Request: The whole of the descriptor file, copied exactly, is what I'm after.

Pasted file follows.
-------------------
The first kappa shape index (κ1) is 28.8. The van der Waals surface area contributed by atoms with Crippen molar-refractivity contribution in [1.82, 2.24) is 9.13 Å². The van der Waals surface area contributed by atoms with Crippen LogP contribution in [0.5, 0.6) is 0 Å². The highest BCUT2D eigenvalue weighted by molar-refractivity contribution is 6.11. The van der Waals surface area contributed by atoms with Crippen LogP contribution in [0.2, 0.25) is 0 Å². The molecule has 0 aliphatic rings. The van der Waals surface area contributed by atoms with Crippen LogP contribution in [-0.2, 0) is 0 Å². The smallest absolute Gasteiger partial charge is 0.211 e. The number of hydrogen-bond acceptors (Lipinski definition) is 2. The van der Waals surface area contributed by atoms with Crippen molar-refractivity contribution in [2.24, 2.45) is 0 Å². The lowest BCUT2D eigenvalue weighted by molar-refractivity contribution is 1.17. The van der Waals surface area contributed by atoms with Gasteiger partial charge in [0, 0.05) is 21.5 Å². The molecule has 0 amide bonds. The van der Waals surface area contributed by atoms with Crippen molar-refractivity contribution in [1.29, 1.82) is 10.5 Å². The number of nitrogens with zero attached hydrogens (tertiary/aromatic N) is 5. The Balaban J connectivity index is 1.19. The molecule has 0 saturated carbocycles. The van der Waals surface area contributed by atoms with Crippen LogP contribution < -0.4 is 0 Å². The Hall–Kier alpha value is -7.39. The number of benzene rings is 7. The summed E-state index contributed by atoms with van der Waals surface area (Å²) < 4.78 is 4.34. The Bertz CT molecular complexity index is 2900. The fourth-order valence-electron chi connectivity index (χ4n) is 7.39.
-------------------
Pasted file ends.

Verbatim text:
The first kappa shape index (κ1) is 28.8. The van der Waals surface area contributed by atoms with Crippen molar-refractivity contribution in [1.82, 2.24) is 9.13 Å². The van der Waals surface area contributed by atoms with Crippen LogP contribution in [0.5, 0.6) is 0 Å². The highest BCUT2D eigenvalue weighted by molar-refractivity contribution is 6.11. The van der Waals surface area contributed by atoms with Crippen LogP contribution in [0.2, 0.25) is 0 Å². The molecule has 0 aliphatic rings. The van der Waals surface area contributed by atoms with Crippen LogP contribution in [-0.2, 0) is 0 Å². The smallest absolute Gasteiger partial charge is 0.211 e. The number of hydrogen-bond acceptors (Lipinski definition) is 2. The van der Waals surface area contributed by atoms with Crippen molar-refractivity contribution in [2.24, 2.45) is 0 Å². The lowest BCUT2D eigenvalue weighted by molar-refractivity contribution is 1.17. The van der Waals surface area contributed by atoms with Gasteiger partial charge in [0, 0.05) is 21.5 Å². The molecule has 0 amide bonds. The van der Waals surface area contributed by atoms with Crippen molar-refractivity contribution in [1.29, 1.82) is 10.5 Å². The number of nitrogens with zero attached hydrogens (tertiary/aromatic N) is 5. The Balaban J connectivity index is 1.19. The molecule has 0 saturated carbocycles. The van der Waals surface area contributed by atoms with Crippen LogP contribution < -0.4 is 0 Å². The Hall–Kier alpha value is -7.39. The number of benzene rings is 7. The summed E-state index contributed by atoms with van der Waals surface area (Å²) < 4.78 is 4.34. The Bertz CT molecular complexity index is 2900. The fourth-order valence-electron chi connectivity index (χ4n) is 7.39.